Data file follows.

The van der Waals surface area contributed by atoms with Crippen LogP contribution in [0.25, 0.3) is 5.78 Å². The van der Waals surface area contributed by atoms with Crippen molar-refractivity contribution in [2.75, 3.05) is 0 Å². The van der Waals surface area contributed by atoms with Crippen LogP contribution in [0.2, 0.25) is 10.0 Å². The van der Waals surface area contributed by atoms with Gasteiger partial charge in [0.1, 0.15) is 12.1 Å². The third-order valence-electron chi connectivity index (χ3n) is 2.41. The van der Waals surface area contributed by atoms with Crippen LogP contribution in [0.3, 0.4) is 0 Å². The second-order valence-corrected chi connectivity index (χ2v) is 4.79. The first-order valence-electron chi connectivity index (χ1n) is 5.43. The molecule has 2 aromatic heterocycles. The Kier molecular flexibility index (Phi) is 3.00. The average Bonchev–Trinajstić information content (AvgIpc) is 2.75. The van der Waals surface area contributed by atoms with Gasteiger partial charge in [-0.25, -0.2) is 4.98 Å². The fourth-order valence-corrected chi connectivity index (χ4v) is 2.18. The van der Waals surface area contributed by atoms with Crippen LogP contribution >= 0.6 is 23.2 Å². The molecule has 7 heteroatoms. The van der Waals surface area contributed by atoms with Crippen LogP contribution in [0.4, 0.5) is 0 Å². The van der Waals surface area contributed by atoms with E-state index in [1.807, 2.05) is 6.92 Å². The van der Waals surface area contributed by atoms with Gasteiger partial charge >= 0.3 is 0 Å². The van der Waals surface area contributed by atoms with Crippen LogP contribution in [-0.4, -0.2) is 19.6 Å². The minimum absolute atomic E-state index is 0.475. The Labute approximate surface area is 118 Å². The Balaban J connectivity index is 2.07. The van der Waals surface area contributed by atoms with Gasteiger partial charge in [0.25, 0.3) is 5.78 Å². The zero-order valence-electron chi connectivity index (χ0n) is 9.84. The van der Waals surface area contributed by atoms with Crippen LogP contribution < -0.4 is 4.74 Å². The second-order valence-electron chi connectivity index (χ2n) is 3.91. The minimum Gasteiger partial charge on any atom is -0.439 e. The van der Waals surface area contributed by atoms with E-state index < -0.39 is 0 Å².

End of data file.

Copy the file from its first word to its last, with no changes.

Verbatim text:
The van der Waals surface area contributed by atoms with Crippen LogP contribution in [0.25, 0.3) is 5.78 Å². The van der Waals surface area contributed by atoms with Crippen molar-refractivity contribution in [2.75, 3.05) is 0 Å². The van der Waals surface area contributed by atoms with Crippen LogP contribution in [0.2, 0.25) is 10.0 Å². The van der Waals surface area contributed by atoms with Gasteiger partial charge in [0.1, 0.15) is 12.1 Å². The third-order valence-electron chi connectivity index (χ3n) is 2.41. The van der Waals surface area contributed by atoms with Crippen LogP contribution in [0.3, 0.4) is 0 Å². The second-order valence-corrected chi connectivity index (χ2v) is 4.79. The first-order valence-electron chi connectivity index (χ1n) is 5.43. The molecule has 2 aromatic heterocycles. The Kier molecular flexibility index (Phi) is 3.00. The average Bonchev–Trinajstić information content (AvgIpc) is 2.75. The van der Waals surface area contributed by atoms with Gasteiger partial charge in [-0.25, -0.2) is 4.98 Å². The fourth-order valence-corrected chi connectivity index (χ4v) is 2.18. The van der Waals surface area contributed by atoms with Crippen LogP contribution >= 0.6 is 23.2 Å². The molecule has 7 heteroatoms. The van der Waals surface area contributed by atoms with Crippen LogP contribution in [0.4, 0.5) is 0 Å². The van der Waals surface area contributed by atoms with E-state index in [1.807, 2.05) is 6.92 Å². The van der Waals surface area contributed by atoms with Gasteiger partial charge >= 0.3 is 0 Å². The van der Waals surface area contributed by atoms with Crippen LogP contribution in [-0.4, -0.2) is 19.6 Å². The minimum absolute atomic E-state index is 0.475. The Labute approximate surface area is 118 Å². The Balaban J connectivity index is 2.07. The van der Waals surface area contributed by atoms with Gasteiger partial charge in [0.25, 0.3) is 5.78 Å². The zero-order valence-electron chi connectivity index (χ0n) is 9.84. The van der Waals surface area contributed by atoms with Crippen LogP contribution < -0.4 is 4.74 Å². The second-order valence-electron chi connectivity index (χ2n) is 3.91. The minimum Gasteiger partial charge on any atom is -0.439 e. The van der Waals surface area contributed by atoms with E-state index < -0.39 is 0 Å².